The actual power held by the board of directors varies widely from company to company. In some companies, the board of directors form a powerful body to which senior management is subservient. Other times, the board is a formality which merely rubber stamps decisions of the CEO and senior management.
The board is run by the chairman of the board who may or may not be an employee of the company. In larger companies the board is partitioned into several committees with specific tasks. For example, a compensation committee is commonly formed to make decisions regarding salary and stock allocations for top management (and sometimes for the entire employee pool). Others might include a legal affairs committee, and a mergers and acquisitions committee.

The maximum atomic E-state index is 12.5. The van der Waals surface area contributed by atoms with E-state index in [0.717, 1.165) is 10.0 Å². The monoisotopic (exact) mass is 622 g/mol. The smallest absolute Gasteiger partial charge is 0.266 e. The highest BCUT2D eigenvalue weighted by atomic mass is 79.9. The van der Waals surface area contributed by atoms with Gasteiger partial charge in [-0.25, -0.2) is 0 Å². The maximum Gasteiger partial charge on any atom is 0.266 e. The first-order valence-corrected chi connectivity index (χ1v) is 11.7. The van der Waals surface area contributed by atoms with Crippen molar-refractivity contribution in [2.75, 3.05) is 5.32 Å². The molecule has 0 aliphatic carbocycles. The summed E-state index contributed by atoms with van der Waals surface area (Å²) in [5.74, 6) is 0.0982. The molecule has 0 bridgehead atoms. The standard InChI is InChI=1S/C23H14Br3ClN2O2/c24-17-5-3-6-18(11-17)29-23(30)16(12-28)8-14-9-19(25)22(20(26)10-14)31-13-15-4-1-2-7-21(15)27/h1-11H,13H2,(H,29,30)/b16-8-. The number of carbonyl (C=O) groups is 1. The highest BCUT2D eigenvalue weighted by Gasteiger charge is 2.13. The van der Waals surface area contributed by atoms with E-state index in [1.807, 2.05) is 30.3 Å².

It is widely considered good management practice to create a board of directors with persons with expertise from diverse backgrounds and to have outside directors who can provide a perspective on a situation which is independent from management.